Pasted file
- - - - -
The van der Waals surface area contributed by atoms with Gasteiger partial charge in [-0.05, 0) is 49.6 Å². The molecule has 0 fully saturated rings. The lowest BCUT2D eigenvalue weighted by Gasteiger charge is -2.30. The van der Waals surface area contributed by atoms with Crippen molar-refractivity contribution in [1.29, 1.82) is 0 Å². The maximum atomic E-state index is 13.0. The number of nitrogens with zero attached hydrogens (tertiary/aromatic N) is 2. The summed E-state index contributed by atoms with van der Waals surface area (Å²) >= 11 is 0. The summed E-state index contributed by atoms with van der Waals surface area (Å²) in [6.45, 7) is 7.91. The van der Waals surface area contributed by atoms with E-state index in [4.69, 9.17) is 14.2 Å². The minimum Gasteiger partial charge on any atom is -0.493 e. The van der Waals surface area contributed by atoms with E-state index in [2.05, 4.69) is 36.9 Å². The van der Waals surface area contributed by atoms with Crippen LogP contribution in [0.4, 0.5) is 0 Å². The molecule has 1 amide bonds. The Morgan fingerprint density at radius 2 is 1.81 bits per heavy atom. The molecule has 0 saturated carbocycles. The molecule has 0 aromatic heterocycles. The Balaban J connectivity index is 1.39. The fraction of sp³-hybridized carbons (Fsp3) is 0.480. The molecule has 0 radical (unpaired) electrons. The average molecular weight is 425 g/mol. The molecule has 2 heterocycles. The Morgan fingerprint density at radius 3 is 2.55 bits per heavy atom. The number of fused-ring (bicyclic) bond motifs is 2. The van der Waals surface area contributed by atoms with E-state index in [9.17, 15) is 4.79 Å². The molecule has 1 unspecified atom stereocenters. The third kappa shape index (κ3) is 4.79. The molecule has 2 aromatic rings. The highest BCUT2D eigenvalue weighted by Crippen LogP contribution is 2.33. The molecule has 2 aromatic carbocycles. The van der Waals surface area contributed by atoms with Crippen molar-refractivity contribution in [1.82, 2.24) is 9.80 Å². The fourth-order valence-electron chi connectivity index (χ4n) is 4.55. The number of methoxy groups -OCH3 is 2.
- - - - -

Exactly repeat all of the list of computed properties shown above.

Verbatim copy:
The van der Waals surface area contributed by atoms with Gasteiger partial charge in [-0.05, 0) is 49.6 Å². The molecule has 0 fully saturated rings. The lowest BCUT2D eigenvalue weighted by Gasteiger charge is -2.30. The van der Waals surface area contributed by atoms with Crippen molar-refractivity contribution in [1.29, 1.82) is 0 Å². The maximum atomic E-state index is 13.0. The number of nitrogens with zero attached hydrogens (tertiary/aromatic N) is 2. The summed E-state index contributed by atoms with van der Waals surface area (Å²) >= 11 is 0. The summed E-state index contributed by atoms with van der Waals surface area (Å²) in [6.45, 7) is 7.91. The van der Waals surface area contributed by atoms with E-state index in [4.69, 9.17) is 14.2 Å². The minimum Gasteiger partial charge on any atom is -0.493 e. The van der Waals surface area contributed by atoms with E-state index in [2.05, 4.69) is 36.9 Å². The van der Waals surface area contributed by atoms with Crippen LogP contribution in [0.4, 0.5) is 0 Å². The molecule has 1 amide bonds. The Morgan fingerprint density at radius 2 is 1.81 bits per heavy atom. The molecule has 0 saturated carbocycles. The molecule has 0 aromatic heterocycles. The Balaban J connectivity index is 1.39. The fraction of sp³-hybridized carbons (Fsp3) is 0.480. The molecule has 0 radical (unpaired) electrons. The average molecular weight is 425 g/mol. The molecule has 2 heterocycles. The Morgan fingerprint density at radius 3 is 2.55 bits per heavy atom. The number of fused-ring (bicyclic) bond motifs is 2. The van der Waals surface area contributed by atoms with E-state index in [9.17, 15) is 4.79 Å². The molecule has 1 unspecified atom stereocenters. The third kappa shape index (κ3) is 4.79. The molecule has 2 aromatic rings. The highest BCUT2D eigenvalue weighted by Crippen LogP contribution is 2.33. The molecule has 2 aromatic carbocycles. The van der Waals surface area contributed by atoms with Crippen molar-refractivity contribution in [1.82, 2.24) is 9.80 Å². The fourth-order valence-electron chi connectivity index (χ4n) is 4.55. The number of methoxy groups -OCH3 is 2.